With the grim fate of Earth in mind, our team has decided whom, what and how we will need to commence our first and final ecopoiesis mission to Mars. Our careful chosen crew of five men and women includes two Agro-technicians with majors and PhD's in botany, virology, bacteriology, mycology, agricultural cloning, and commercial agriculture. There is also an Atmospheric Chemist, who will be in charge, primarily, or the establishment of an Earth-like atmosphere within our biodome. Our Doctor, a surgeon, will work closely with the Psychologist to maintain the wellness of the crew, but they are also the designated leaders and the most skilled shuttle pilots. Our Meteorologist/Astronomer will help us utilize the 80-mile per hour winds on Mars, working closely with the Electrician/Pyrotechnics to harness energy from the environment. The Geologist will team up with our agriculture specialists to create an efficient growing medium, as well as harvest some of the minerals existent on Mars. Our Architect will be in charge of constructing the biodome, with help from the rest of the crew.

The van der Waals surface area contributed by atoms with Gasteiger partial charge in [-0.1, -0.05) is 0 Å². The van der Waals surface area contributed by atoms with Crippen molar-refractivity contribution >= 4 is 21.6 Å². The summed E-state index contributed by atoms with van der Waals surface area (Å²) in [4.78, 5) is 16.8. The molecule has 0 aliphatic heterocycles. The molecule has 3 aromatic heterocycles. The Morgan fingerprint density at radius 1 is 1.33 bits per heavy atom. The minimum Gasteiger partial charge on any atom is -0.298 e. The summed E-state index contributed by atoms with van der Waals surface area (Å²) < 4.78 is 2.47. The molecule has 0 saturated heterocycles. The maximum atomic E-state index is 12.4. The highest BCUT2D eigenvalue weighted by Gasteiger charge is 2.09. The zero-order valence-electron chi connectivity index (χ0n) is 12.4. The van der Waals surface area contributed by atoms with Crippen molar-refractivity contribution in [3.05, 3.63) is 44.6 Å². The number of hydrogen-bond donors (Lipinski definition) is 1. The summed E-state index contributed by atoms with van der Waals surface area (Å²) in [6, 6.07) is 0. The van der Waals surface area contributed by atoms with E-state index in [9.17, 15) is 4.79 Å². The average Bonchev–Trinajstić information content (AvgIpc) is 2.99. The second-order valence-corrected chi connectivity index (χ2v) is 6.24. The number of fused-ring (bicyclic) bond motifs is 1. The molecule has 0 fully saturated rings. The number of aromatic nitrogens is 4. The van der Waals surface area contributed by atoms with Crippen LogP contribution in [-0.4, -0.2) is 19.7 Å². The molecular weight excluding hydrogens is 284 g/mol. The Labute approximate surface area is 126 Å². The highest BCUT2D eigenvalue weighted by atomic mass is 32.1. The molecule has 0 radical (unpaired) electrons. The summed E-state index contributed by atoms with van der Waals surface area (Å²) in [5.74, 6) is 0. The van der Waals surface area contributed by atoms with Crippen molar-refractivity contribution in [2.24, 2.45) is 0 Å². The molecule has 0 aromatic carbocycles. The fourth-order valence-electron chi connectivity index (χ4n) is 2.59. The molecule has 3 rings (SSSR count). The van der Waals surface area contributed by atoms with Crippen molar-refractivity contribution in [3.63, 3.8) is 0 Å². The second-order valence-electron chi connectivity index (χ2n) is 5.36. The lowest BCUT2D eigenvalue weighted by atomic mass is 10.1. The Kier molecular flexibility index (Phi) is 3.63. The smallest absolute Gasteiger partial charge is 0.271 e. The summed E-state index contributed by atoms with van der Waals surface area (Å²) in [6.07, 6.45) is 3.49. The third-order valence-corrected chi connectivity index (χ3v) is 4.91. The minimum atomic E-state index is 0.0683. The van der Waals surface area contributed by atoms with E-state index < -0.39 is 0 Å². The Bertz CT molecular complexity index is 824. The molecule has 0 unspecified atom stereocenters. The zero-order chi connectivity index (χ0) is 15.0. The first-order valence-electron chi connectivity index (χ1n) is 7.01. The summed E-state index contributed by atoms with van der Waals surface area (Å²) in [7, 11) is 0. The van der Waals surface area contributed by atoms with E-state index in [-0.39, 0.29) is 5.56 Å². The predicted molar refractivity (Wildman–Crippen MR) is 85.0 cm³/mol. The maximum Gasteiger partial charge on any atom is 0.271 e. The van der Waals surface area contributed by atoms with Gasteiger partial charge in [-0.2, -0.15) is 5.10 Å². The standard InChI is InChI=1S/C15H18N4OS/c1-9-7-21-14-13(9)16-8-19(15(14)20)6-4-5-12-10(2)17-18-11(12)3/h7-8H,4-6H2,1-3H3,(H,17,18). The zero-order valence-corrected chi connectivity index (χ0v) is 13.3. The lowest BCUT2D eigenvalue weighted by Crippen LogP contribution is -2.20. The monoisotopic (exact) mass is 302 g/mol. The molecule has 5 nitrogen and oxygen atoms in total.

The biodome will be constructed by landing nine of the space shuttles, nose to burner-end, in a nonagon at the predetermined landing area. The tenth, containing most of the building supplies, will land in the middle and serve as the construction and storage center. During the estimated week for building the dome, the following month of atmosphere creation, the crew will live on the nine intact shuttles and work outside wearing their space suits. The shuttles will interlock in the nonagon formation, forming an airtight ring. Each shuttles' payload bay is lines with a thick but flexible-until treated with a particular polypropylene chemical-layer of opaque Teflon. These liners will be removed and erected as the roof of the biodome. The Teflon is thick enough to protect the crew from harmful UV radiation, but opaque enough to supply adequate light for growing food.